by Sophie Knowles thumbnail imageSophie Knowles on

3 reasons “the paperless office” hasn’t become a reality

In a previous blog post, I recounted the depressing reality that global paper usage is increasing and not decreasing. This is occurring despite all the amazing PDF technology that should have relegated paper-based forms to history many years ago. As mentioned in my article, dealing in physical paper is expensive, prone to fraud and wasteful. 

 

Paperless Office

Image courtesy of Samuel Mann

 

So why haven’t more businesses gone paperless? In my opinion, there are 3 big reasons:

 

1. Businesses are not equipped to deal exclusively in electronic documents

The first issue is the most obvious, and also the easiest to fix. In an office environment, there is an ingrained mentality upon receiving a form to immediately print it. This mentality is due to a few different issues:

  • Office workers are generally unaware of the fact that one can sign a document electronically and that an electronic signature carries the same legal weight as a physical signature in most countries (including the US).
  • The counterparty to the agreement often erroneously demands paper contracts and signatures, as they are unaware that electronic agreements are equally valid to paper agreements. This issue is surprisingly common.
  • Most businesses do not have secure facilities to transport and store electronic documents. This is surprising considering the obvious cost savings of switching to digital documents instead of paper documents.
  • Even if they are aware of electronic signing technology, few office workers are provided with an approved tool (such as Adobe Reader) for signing documents.

 

2. There is a lack of awareness surrounding the full costs of dealing in paper

The excuse to print a document at work is usually “oh, but I need to just this one time”, but data on user behavior does not match the excuse. The average US office worker prints 10,000 sheets of copy per year according to Mashable. The estimated costs from all this printing runs $600 to $1,300 per year, per employee. Even with a handful of employees, your organization’s printing costs will quickly spiral out of control.

In order to tackle this issue, many businesses now limit printing for employees. Yet they fail to provide electronic alternatives that would help employees perform their duties. No wonder workers are so frustrated over this issue!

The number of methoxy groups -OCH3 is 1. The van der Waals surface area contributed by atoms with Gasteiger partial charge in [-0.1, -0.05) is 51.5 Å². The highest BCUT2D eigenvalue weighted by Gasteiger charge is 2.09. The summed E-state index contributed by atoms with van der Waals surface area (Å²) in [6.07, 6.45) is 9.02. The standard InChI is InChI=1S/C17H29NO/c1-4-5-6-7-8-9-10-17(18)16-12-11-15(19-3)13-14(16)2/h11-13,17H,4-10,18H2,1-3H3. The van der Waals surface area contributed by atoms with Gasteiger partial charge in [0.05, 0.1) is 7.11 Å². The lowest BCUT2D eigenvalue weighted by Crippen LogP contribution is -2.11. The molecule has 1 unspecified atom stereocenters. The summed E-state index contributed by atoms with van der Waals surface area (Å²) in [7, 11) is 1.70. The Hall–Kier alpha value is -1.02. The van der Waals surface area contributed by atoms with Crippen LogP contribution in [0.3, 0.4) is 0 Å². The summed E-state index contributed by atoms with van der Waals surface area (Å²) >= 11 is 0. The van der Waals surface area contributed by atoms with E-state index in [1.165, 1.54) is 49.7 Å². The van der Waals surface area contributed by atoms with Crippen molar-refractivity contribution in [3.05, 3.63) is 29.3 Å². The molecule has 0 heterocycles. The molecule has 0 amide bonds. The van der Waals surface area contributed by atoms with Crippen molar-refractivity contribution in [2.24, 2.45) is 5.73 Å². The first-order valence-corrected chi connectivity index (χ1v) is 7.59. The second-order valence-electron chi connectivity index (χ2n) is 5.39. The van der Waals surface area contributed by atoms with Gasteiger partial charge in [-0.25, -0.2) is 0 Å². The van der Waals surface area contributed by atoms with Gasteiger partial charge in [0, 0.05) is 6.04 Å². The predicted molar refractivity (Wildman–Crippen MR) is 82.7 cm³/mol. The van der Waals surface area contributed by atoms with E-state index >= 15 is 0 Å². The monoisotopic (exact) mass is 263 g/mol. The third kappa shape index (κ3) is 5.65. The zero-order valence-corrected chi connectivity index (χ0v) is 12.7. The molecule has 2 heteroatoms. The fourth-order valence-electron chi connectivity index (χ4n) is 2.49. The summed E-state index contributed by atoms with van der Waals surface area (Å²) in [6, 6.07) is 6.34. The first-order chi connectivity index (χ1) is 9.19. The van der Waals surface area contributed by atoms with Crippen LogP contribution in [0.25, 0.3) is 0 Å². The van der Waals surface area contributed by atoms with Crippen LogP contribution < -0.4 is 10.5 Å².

Finally, the cost of printing is not the total cost of dealing in paper. Consider the following facts:

  • Physical documents need to be stored securely (from theft, and disasters such as fire)
  • Physical documents need to be archived properly (to enable searching for documents at a later date)
  • Sensitive physical documents need to be transported securely (using registered mail, for example)

 

Adding up the incremental real estate costs, search costs (“now where did I store that employment agreement?”) and transportation costs results in many hidden costs that result from using paper. If you’re using paper in 2015, you’re wasting money!

 

3. The leading technologies powering the paperless office (HTML and PDF) aren’t that great

There’s no sugarcoating this issue: technologies designed to enable to paperless office (or even the paper-light office) aren’t that great. If they were, organizations would have abandoned paper many years ago as businesses are always looking to lower costs. While electronic solutions have taken hold in some industries (DocuSign is now the standard for most real estate deals in the US), most industries are still light years away from going paperless.

The obvious opportunity to help a broader swathe of organizations reduce their costs by eliminating paper usage is one of the reasons I founded PDF Pro. While PDF Pro still requires many more features to fully replace paper, clients who have adopted our product have been able to reduce their day-to-day paper usage substantially. I’m happy to be part of the paperless journey! 

 


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